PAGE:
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Digestive Diseases and Sciences

, Volume 58, Issue 10, pp 2963–2969 | Cite as

Prevalence of Corticosteroids Use and Disease Course After Initial Steroid Exposure in Ulcerative Colitis

  • Nabeel Khan
  • Ali Abbas
  • Alice Williamson
  • Luis Balart
Original Article

Abstract

Background

Limited nationwide data currently exists regarding corticosteroid (CS) use and long-term outcome after CS initiation in ulcerative colitis (UC).

Aims

The purpose of this study was to assess CS use prevalence and long-term outcomes after the index CS exposure. Our outcomes of interest were CS use level (reintroduction, dependency, and refractoriness), thiopurine use, and colectomy.

Methods

Nationwide data was obtained from the Veterans Affairs (VA) healthcare system for the period 2001–2011. Patients with UC were included if they had been diagnosed in the VA system and if they had filled CS for the first time during the observation period. A retrospective cohort design and time-to-event survival analysis was used to track outcomes of interest.

Results

A total of 1,038 newly-diagnosed patients with UC were identified. The prevalence of CS use over the observation period was 45 %. Four hundred sixty-four CS users with median follow-up of 3.4 years were included. Among the included patients, 65 % required CS reintroduction, 38 % were classified as CS dependent, and 11 % were classified as CS refractory mostly within 2 years after the index CS course. Respectively, 8.6 and 38 % had colectomy and received thiopurine. Colectomy and thiopurine use rates varied significantly according to CS use level.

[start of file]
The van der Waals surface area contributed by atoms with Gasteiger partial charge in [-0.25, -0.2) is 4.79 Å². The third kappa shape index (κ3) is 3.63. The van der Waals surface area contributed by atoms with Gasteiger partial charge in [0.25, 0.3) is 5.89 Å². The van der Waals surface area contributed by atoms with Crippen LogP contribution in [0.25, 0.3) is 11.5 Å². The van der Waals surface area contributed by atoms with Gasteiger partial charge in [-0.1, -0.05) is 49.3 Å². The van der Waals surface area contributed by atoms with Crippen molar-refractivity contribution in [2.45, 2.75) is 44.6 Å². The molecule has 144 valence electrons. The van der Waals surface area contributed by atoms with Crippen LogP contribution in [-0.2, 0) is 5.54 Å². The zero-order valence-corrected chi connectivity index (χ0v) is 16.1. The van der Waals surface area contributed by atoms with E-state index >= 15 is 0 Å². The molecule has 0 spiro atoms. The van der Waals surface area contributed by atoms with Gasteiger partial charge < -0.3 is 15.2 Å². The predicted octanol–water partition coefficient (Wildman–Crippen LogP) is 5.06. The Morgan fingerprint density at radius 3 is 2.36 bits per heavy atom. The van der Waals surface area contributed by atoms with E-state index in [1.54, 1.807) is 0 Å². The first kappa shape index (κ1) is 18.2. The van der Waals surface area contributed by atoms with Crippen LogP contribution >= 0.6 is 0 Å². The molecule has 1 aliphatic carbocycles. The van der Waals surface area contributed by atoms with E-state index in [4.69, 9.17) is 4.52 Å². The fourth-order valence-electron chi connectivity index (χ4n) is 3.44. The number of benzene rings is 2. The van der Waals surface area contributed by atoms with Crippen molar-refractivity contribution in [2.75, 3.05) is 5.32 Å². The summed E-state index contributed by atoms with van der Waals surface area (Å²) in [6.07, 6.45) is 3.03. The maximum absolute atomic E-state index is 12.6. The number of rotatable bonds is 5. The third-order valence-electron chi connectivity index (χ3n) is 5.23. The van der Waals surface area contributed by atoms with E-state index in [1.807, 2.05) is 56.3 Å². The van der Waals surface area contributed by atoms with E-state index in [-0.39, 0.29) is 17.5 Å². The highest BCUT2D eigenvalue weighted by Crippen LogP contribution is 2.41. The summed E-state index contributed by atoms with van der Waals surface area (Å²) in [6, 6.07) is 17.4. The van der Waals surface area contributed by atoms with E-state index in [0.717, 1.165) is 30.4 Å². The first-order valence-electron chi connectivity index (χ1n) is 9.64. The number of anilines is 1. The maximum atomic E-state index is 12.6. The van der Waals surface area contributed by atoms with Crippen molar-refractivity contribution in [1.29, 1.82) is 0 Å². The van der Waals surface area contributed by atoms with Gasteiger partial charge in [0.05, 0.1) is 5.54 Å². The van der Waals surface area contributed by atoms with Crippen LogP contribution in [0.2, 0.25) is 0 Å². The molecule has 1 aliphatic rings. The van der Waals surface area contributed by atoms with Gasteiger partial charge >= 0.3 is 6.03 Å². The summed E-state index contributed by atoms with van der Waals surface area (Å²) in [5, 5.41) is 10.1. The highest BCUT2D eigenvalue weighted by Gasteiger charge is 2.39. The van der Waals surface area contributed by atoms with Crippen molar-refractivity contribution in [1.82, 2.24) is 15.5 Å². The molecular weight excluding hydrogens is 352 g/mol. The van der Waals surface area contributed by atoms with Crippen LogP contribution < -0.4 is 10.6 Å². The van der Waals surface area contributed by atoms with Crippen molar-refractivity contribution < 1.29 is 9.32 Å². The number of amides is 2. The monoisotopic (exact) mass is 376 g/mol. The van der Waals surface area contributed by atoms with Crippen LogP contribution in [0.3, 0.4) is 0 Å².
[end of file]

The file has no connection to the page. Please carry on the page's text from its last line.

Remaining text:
Conclusions

Approximately half of newly-diagnosed patients with UC required CS. Among CS users, one third of the patients had a sustained response after the initial CS course while two-thirds required further CS therapy. We observed a trend towards higher than previously reported thiopurine use accompanied by marked reduction in colectomy rates.

Keywords

Corticosteroids Ulcerative colitis Thiopurine Colectomy Veterans Affairs 

Notes

Acknowledgments

This study was funded in full by the Department of Veterans Affairs, Veterans Health Administration, Office of Research & Development Health Services, grant number (VA Project No. 425).

Conflict of interest

None.

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Copyright information

© Springer Science+Business Media New York (Outside the USA) 2013

Authors and Affiliations

  • Nabeel Khan
    • 1
    • 2
  • Ali Abbas
    • 1
    • 2
    • 3
  • Alice Williamson
    • 2
  • Luis Balart
    • 1
    • 2
  1. 1.Section of Gastroenterology, Department of Internal MedicineSoutheast Louisiana Veterans Health Care SystemNew OrleansUSA
  2. 2.Section of Gastroenterology and Hepatology, Department of Internal Medicine, Tulane University Health Sciences CenterTulane University School of MedicineNew OrleansUSA
  3. 3.Department of Internal MedicineUniversity of FloridaGainesvilleUSA

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